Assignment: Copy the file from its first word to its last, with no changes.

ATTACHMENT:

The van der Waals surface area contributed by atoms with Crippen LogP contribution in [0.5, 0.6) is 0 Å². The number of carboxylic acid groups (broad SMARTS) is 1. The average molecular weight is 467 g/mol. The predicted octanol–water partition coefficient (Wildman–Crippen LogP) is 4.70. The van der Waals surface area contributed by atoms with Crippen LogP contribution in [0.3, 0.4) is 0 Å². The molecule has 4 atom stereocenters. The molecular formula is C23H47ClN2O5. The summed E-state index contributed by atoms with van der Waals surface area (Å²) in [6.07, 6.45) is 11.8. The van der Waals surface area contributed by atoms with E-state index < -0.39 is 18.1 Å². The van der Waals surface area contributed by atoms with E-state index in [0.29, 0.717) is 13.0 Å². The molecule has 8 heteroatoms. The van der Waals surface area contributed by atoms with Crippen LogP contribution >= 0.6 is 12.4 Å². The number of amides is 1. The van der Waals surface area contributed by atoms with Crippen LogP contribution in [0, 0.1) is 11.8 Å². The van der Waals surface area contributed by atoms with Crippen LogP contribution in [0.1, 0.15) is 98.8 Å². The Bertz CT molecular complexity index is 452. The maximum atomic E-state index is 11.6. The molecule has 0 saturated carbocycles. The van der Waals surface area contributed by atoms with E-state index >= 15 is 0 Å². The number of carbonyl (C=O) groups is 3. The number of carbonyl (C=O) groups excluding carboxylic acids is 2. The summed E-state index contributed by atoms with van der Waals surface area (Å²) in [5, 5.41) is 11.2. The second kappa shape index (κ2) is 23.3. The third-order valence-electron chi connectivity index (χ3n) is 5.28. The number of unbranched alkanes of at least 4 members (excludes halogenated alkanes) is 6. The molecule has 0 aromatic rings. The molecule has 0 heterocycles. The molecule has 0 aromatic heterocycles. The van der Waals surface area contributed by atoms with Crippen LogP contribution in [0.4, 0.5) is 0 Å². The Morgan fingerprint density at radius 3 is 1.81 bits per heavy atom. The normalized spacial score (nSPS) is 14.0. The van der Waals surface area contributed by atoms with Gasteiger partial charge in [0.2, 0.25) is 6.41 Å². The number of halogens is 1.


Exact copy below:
The van der Waals surface area contributed by atoms with Crippen LogP contribution in [0.5, 0.6) is 0 Å². The number of carboxylic acid groups (broad SMARTS) is 1. The average molecular weight is 467 g/mol. The predicted octanol–water partition coefficient (Wildman–Crippen LogP) is 4.70. The van der Waals surface area contributed by atoms with Crippen LogP contribution in [0.3, 0.4) is 0 Å². The molecule has 4 atom stereocenters. The molecular formula is C23H47ClN2O5. The summed E-state index contributed by atoms with van der Waals surface area (Å²) in [6.07, 6.45) is 11.8. The van der Waals surface area contributed by atoms with E-state index < -0.39 is 18.1 Å². The van der Waals surface area contributed by atoms with E-state index in [0.29, 0.717) is 13.0 Å². The molecule has 8 heteroatoms. The van der Waals surface area contributed by atoms with Crippen LogP contribution >= 0.6 is 12.4 Å². The number of amides is 1. The van der Waals surface area contributed by atoms with Crippen LogP contribution in [0, 0.1) is 11.8 Å². The van der Waals surface area contributed by atoms with Crippen LogP contribution in [0.1, 0.15) is 98.8 Å². The Bertz CT molecular complexity index is 452. The maximum atomic E-state index is 11.6. The molecule has 0 saturated carbocycles. The van der Waals surface area contributed by atoms with E-state index >= 15 is 0 Å². The number of carbonyl (C=O) groups is 3. The number of carbonyl (C=O) groups excluding carboxylic acids is 2. The summed E-state index contributed by atoms with van der Waals surface area (Å²) in [5, 5.41) is 11.2. The second kappa shape index (κ2) is 23.3. The third-order valence-electron chi connectivity index (χ3n) is 5.28. The number of unbranched alkanes of at least 4 members (excludes halogenated alkanes) is 6. The molecule has 0 aromatic rings. The molecule has 0 heterocycles. The molecule has 0 aromatic heterocycles. The van der Waals surface area contributed by atoms with Crippen LogP contribution in [0.4, 0.5) is 0 Å². The Morgan fingerprint density at radius 3 is 1.81 bits per heavy atom. The normalized spacial score (nSPS) is 14.0. The van der Waals surface area contributed by atoms with Gasteiger partial charge in [0.2, 0.25) is 6.41 Å². The number of halogens is 1.